Lake Barrington bankruptcy attorney set the record straight with regard to many questions that debtors ask:

    Will I lose my 401K or retirement fund? No. Your retirement is completely exempt and protected under Illinois law, due to the exemptions for ERISA qualified retirement accounts. So even though a person might have a 401K or retirement account in the upwards of $200,000.00, $300,000.00, $400,000.00, that retirement account will be completely exempt and protected. So a person should not be concerned about losing their 401K or retirement fund when filing either an individual bankruptcy or a joint bankruptcy.

    Will my employer or landlord find out about my bankruptcy? Bankruptcy petitions are generally a thing that your employer or landlord will not find out about. However, bankruptcy petitions are public record, so they are on record in your public administrative offices that you have filed a bankruptcy. It will also be on your credit report.

    However, notice of the bankruptcy generally will not be sent to your landlord or your employer. This is in a Chapter 7. In a Chapter 13, lots of times what is called a payroll control order is put into place and that will basically be a way for the creditors to be paid through the bankruptcy courts by way of the trustee, through your employer. So in that regard, your employer will know about the bankruptcy if you elect to have a payroll control order in place. But generally speaking, your employer and your landlord will not know that you decided to file bankruptcy.

    When will I be able to get credit again? After filing bankruptcy and receiving a discharge, you will have to re-establish your credit by paying your debts and bills on time after your bankruptcy. Any credit or debt that you’ve incurred or obtained after filing the bankruptcy will have to be paid back, and as long as you pay back those bills, your credit will again start to – your credit rating will start to improve.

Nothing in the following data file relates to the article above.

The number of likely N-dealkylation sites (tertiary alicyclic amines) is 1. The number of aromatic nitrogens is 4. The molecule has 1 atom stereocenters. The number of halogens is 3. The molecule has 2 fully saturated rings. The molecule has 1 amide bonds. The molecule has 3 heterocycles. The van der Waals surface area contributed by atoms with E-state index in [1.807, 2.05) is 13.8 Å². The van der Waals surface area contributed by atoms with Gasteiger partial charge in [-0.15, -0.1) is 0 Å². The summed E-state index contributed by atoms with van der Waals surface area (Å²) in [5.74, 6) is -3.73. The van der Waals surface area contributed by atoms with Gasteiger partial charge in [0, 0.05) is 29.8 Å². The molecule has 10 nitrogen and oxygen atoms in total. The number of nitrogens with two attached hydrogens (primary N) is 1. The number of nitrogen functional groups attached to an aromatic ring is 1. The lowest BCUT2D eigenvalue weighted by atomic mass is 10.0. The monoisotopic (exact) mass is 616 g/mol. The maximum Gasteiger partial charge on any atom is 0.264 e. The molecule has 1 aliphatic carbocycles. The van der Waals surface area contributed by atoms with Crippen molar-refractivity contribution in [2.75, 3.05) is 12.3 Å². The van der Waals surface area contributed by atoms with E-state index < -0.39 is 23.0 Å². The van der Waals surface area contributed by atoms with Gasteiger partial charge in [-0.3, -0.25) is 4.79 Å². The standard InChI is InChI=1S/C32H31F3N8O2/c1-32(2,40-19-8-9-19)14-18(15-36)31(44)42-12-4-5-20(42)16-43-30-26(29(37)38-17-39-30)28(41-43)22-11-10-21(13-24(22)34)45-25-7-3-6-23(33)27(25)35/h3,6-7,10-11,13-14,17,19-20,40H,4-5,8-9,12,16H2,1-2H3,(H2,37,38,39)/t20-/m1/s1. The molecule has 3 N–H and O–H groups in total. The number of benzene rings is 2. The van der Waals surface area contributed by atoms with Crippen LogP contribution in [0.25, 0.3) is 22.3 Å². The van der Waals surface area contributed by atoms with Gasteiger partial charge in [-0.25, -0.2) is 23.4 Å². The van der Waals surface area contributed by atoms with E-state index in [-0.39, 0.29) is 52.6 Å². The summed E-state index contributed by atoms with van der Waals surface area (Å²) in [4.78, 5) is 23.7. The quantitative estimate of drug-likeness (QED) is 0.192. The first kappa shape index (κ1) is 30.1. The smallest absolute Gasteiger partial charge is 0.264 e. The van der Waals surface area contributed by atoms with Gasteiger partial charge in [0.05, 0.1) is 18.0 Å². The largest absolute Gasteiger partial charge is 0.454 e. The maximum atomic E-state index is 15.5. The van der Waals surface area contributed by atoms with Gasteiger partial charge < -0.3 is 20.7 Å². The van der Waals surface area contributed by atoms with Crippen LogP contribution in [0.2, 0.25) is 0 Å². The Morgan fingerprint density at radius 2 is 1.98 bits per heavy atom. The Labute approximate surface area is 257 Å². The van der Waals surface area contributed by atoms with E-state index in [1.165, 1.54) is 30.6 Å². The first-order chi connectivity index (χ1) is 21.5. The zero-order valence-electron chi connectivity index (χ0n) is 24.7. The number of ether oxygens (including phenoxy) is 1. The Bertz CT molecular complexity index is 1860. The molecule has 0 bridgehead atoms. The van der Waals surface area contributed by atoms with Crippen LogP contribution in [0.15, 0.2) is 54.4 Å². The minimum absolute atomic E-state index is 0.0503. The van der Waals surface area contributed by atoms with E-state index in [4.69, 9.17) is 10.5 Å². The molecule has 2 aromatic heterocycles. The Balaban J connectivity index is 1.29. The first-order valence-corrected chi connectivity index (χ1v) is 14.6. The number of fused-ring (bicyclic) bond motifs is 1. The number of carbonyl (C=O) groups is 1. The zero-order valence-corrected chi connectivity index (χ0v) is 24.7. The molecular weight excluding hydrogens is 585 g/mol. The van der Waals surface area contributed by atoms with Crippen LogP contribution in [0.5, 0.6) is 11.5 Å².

But in order to get that credit first, creditors will generally send you applications within six months after receiving your bankruptcy discharge. In some cases, people have received not only credit cards within six months, but also have received mortgages within two years of filing and receiving a discharge in bankruptcy. What is good to know is the ability to receive credit again is a case by case scenario with the debtor and the creditor. A creditor has the right and has the option to loan credit to somebody even if they’ve filed bankruptcy. Like I said, this is a case by case scenario with the creditor and the debtor.

    If you are asking yourself, should I file for bankruptcy, do not let the fear of future credit cloud your decision. You will be able to get credit again shortly after filing.

    Posted in Illinois Bankruptcy |